October 5, 2016

Fermentation And Your Food

If you’re earning a culinary certificate online, you’ll learn many different ways to prepare delicious foods, from grilling to cooking sous vide. One method you can experiment with is fermentation, the chemical process in which carbohydrates are converted into organic acids or alcohol by using bacteria or yeast. Fermentation is necessary for making a wide range of foods and beverages, so every chef should master the basics of the process.

Getting started
Fermentation is an important step in making beer, bread, and cured meats like salami and chorizo. For those who are first trying their hand at the process, however, vegetables make a great choice. Cabbage contains enough water to create its own brine and, with a few added ingredients, it can become kimchi.

The Kitchn provided directions for homemade kimichi, starting with cutting the cabbage into strips and massaging them with salt. Add water and let the cabbage sit in the salt solution, covered, for an hour or two before rinsing and draining. Next, create a paste from ginger, garlic, red pepper and seafood flakes.

Combine the paste with the cabbage, plus scallions and radish, and mix thoroughly with gloved hands. Then, place the kimchi in a jar with at least an inch of space at the top. Let the vegetables ferment for up to five days, checking the flavor each day. When it reaches the right level of ripeness, move the kimchi to the refrigerator. The flavor will be at its peak after another week or so.

Kimchi is a delicious way to start fermenting foods.Kimchi is a delicious way to start fermenting foods.

Fermentation celebration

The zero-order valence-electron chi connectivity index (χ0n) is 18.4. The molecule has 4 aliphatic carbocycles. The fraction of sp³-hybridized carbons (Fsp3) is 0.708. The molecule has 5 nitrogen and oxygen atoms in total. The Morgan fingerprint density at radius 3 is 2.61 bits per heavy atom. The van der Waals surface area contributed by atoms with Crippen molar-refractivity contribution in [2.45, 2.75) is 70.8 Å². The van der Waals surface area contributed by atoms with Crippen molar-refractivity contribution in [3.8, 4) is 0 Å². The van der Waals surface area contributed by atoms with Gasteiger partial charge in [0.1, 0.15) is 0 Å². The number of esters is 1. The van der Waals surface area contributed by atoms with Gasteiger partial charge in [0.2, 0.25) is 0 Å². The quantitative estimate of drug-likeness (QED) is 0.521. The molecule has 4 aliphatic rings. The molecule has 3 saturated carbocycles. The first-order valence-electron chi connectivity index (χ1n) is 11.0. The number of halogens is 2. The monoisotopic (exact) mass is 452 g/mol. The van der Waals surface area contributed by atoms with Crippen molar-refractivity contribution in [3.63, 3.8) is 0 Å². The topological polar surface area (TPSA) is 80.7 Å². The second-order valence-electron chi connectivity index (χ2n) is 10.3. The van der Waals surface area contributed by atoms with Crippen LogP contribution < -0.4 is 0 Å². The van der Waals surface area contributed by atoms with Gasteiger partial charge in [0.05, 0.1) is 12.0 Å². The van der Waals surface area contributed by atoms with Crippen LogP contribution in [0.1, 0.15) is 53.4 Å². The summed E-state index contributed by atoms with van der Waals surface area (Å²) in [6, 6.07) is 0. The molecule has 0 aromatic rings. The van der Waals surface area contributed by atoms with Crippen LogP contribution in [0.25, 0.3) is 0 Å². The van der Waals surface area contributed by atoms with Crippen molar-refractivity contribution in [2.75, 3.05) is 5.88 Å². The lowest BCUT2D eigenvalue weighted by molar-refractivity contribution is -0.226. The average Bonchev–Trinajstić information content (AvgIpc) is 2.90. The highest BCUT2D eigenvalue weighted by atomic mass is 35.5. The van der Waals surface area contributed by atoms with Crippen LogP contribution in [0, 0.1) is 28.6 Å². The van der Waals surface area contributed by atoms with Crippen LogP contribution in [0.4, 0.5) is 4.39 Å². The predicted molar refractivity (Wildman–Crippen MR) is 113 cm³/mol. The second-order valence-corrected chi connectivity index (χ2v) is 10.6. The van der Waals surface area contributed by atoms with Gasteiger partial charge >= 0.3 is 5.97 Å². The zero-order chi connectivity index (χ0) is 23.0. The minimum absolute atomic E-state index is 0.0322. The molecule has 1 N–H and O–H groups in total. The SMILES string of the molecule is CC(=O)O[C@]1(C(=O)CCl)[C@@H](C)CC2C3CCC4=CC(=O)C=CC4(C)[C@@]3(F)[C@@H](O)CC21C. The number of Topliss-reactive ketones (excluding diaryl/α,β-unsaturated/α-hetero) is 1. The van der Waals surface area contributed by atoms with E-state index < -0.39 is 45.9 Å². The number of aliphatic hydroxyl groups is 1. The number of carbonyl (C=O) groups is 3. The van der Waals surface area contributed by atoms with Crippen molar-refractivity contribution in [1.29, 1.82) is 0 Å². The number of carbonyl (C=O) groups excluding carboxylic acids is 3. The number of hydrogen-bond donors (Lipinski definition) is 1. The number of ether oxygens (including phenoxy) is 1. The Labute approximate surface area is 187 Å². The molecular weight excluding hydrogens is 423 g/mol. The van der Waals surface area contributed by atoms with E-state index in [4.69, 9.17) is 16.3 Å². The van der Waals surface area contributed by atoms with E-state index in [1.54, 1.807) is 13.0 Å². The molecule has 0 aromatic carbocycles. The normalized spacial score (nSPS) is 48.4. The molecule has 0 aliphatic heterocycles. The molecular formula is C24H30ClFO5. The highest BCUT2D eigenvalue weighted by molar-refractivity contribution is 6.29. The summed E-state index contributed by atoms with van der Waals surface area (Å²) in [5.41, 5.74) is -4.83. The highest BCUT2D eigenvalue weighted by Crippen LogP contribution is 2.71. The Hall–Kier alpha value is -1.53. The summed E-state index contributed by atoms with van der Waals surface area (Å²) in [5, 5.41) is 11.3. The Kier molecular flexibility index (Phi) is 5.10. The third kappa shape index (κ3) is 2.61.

If you’re attending culinary school in Texas, then you have plenty of opportunities to explore the possibilities of fermentation. Farm-to-table restaurant Emmer and Rye maintains a fermentation pantry packed with fascinating and tasty items like shiso cucumber vinegar, pickled okra seeds and green tomatoes in brine. The results are incorporated into dishes such as a Norwegian mackerel – served with fermented tomato, garlic, basil and cucumber – or dim sum with fermented spaghetti squash, brown butter, shallots and mint.

In the Midwest, early October brings a time for trying and appreciating a wide range of fermented foods and drinks at Fermentation Fest in Reedsburg, Wisconsin. Attendees can sign up for classes in making gluten-free yeast breads, cheese curds and kombucha, among other fermented favorites. There are also opportunities to enjoy art and performances.

Students attending culinary academy will open up many possibilities for their dishes by trying fermentation. Creating great fermented foods takes a little patience, but it pays off with plenty of flavor.